By James Atkinson
In an important decision for publicans, the Supreme Court of New South Wales has ruled that a pub's pokies entitlements were the property of the venue operator rather than its landlord.
Bayview Hotel Batemans Pty Ltd operates the south coast pub of the same name on a 20-year lease expiring July 2014.
In a February Supreme Court hearing, the company and licensee Michael O'Brien sought a declaration that it was their right as lessee to sell or transfer the pub's 17 gaming machine entitlements (GMEs), which they acquired between 2001 and 2005.
Enima Pty Ltd, the landlord, made a cross-claim seeking that the lessee be restrained from selling the GMEs, which Enima claimed should be transferred to its ownership at the expiry of the lease.
The landlord argued that GMEs were effectively tied to the liquor licence, and the sale and transfer of GMEs by the operator without Enima's consent would be in breach of the lessee's obligations under the lease.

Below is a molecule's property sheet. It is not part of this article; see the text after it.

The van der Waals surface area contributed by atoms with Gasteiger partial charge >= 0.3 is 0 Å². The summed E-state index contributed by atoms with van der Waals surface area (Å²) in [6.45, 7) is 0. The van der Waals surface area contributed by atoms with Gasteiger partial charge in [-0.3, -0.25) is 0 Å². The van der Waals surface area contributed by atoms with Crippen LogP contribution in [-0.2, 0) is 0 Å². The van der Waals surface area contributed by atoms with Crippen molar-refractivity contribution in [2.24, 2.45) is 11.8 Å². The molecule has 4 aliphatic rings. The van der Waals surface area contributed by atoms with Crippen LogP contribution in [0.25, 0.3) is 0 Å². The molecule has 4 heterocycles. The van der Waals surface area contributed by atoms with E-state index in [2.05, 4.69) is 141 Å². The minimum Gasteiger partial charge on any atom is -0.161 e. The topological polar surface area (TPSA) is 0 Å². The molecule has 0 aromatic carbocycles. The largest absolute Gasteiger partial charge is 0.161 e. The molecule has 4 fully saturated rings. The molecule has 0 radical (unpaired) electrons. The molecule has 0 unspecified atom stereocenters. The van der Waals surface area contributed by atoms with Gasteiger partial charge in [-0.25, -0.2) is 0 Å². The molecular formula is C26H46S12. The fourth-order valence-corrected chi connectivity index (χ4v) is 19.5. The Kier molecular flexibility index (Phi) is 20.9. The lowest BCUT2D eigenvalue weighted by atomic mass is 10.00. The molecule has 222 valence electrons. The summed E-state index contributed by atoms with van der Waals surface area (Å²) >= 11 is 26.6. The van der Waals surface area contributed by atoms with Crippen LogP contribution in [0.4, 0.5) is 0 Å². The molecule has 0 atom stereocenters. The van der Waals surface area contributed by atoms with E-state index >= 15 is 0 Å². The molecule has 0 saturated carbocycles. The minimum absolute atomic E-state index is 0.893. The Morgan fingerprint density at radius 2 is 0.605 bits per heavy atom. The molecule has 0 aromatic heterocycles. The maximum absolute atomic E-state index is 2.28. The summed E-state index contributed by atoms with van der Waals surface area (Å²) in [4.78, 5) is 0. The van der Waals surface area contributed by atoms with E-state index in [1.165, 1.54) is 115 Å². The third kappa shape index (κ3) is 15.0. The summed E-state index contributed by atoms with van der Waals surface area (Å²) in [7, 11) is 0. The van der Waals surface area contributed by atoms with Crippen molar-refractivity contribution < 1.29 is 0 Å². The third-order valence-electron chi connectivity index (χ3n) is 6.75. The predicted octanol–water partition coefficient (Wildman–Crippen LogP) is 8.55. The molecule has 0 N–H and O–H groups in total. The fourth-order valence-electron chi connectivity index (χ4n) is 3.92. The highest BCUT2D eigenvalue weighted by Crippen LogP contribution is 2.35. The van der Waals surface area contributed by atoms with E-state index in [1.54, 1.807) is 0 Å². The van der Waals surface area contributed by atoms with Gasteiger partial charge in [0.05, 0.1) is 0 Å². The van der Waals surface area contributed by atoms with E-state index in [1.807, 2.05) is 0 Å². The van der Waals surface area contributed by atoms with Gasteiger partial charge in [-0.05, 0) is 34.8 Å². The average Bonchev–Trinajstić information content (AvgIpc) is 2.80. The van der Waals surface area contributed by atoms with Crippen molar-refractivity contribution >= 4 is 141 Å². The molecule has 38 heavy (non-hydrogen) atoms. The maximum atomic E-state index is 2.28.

But the Bayview Hotel operators argued that their lease was entered into before GMEs came into existence and the pub's liquor licence did not extend to cover the GMEs.
On March 25, Justice William Nicholas found that at the time the lease was entered into in 1994, "the parties intended to confine their agreement to the conduct of a hotel business for the sale and consumption of liquor".
"Had the parties contemplated or intended that the business would involve some activity for which a licence was required other than, or different from, the sale of liquor, it is reasonable to assume that an appropriate provision would have been included [in the licence]," he said.
"I am also satisfied that the lease says nothing concerning gaming, or the operation of poker machines, which would justify the inclusion of GMEs… within the definition of 'licence'".
Justice Nicholas declared that the GMEs were the lessee's to sell or transfer and dismissed the cross-claim by Enima.
He ordered Enima to pay Bayview Hotel and Michael O'Brien's legal costs.